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GEORGIA COLLEGE & STATE UNIVERSITY

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GC Students don’t get enough sleep on average

 

A proper sleep routine proves to be a vital factor in relation to a student’s success and ability to function socially and academically. 

 

Shadisha Bennett Brodde, a licensed professional counselor at GC, advises students to establish a suitable sleep routine that allows them to live a healthy lifestyle. “Getting enough sleep seems to be a challenge for many students,” Bennett Brodde said.

 

“By enough, I mean the standard range of six to 10 hours per night, which is usually considered adequate sleep for adults. College students often report getting between six to seven hours of sleep a night. It’s fair to say that most are sleep deprived.”

 

Students tend to believe that a poor night’s sleep can be resolved by taking a long nap during the day. In reality, this habit only hinders a sufficient sleep schedule.

 

It’s okay to take a short nap after lunch, but don’t nap longer than an hour and never later than 2 or 3 p.m.,” Bennett Brodde said. “If you find that you need a nap during the day longer than an hour or two hours on the weekend, you are likely not getting enough sleep in your regular sleep cycle.”

 

When attempting to stay awake, whether it be throughout the day or a late night study session, many students gravitate towards the consumption of coffee. This popular stimulant has an array of effects, and can contribute to a lack of proper sleep depending on the individual.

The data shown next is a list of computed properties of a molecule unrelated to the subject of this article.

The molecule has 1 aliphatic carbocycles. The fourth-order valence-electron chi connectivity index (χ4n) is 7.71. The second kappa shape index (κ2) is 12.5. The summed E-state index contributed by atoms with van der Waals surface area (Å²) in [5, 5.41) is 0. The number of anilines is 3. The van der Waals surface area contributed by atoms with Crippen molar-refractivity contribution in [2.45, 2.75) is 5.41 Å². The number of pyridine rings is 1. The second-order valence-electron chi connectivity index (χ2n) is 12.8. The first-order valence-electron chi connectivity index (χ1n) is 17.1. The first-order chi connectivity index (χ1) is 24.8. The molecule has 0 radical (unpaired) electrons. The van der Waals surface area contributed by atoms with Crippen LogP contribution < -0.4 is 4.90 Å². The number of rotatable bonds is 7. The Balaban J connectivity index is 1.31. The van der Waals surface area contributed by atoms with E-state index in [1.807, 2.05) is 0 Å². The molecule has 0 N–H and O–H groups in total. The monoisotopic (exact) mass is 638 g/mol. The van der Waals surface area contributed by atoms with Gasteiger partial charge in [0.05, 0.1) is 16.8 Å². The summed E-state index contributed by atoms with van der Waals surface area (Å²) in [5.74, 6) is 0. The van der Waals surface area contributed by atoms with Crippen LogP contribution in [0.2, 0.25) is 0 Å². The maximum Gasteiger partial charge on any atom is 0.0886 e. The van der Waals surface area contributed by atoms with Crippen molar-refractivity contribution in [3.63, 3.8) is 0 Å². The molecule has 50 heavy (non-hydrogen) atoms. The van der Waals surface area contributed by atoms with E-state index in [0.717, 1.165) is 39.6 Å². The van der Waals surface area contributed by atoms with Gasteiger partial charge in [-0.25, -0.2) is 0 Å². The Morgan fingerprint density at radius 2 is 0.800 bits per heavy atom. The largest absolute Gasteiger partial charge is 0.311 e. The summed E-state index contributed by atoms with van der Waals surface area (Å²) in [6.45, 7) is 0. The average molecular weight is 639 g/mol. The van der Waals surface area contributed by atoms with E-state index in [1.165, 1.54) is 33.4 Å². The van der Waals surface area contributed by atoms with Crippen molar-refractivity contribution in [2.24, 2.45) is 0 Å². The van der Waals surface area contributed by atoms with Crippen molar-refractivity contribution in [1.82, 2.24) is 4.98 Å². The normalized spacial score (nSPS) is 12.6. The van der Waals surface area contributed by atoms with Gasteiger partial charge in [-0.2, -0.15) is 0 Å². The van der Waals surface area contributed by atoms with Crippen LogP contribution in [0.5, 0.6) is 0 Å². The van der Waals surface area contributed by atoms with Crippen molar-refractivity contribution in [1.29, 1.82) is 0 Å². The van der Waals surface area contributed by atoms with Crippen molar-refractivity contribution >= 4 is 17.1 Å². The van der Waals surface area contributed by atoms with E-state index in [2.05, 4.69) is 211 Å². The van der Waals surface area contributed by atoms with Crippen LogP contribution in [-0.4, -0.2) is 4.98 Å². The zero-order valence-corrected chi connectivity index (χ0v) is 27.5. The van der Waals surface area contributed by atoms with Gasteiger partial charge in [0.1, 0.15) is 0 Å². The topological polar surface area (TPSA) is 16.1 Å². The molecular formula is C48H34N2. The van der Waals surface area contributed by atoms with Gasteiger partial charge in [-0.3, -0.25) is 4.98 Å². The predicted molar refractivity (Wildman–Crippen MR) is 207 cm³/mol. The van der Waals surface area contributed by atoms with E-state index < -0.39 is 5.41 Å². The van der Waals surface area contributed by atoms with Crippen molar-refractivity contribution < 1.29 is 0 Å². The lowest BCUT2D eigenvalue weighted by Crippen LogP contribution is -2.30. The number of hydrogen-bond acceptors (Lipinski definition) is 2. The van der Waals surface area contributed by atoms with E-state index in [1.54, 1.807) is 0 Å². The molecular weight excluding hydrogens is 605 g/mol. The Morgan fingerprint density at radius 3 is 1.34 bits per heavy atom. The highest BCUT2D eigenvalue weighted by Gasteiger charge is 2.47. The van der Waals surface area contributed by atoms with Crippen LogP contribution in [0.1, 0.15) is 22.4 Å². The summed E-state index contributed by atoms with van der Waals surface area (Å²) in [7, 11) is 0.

“Some people find that a cup or two before 3 or 4 p.m. doesn’t seem to affect their sleep for the coming night,” Bennett Brodde said. “There are other students who notice a difference in their ability to relax before bedtime after just one cup. A large part of mental wellness is learning how to tune into your own individual needs and act accordingly. For students who feel they are not sufficiently rested in the morning, we will look at their caffeine consumption and encourage them to make gradual changes while taking note of how it makes them feel and how it impacts sleep.”

 

With the burst of new technology and latest innovations, it’s inevitable that students will take advantage of having access to a phone or computer. However, this behavior is another factor to consider when setting up a normal sleep routine.

 

“It is generally suggested that a part of healthy sleep hygiene is about creating a calming and relaxing routine that prepares the body and mind for bed,” Bennett Brodde said. “There is also research that suggests that the light emitted from these devices can send signals to the brain that it’s time to be awake.”

 

John Lindsay, professor of psychology, emphasizes the importance of a proper sleep cycle by recommending tips on how to achieve an adequate night’s sleep.

 

“Go to bed the same time every night and get up at the same time every morning,” Lindsay said. “You should also use your bed for sleeping only. Don’t use it to watch television or read a book. If you use it only for sleep, your brain makes that connection that that’s what its for.”

 

Although a many of college students tend to neglect their sleep schedule, some realize the significance of a suitable night’s sleep. Junior Keely Dixon, a biology and liberal studies major, has maintained a healthy sleep routine throughout her time at GC.

 

“I try to be in bed by 11 p.m. every night,” Dixon said. “I normally wake up around 8 a.m. so I can work on homework because I function better in the morning. Usually I get eight or nine hours of sleep. It’s important that students get enough sleep so they can perform to the best of their ability each day.”

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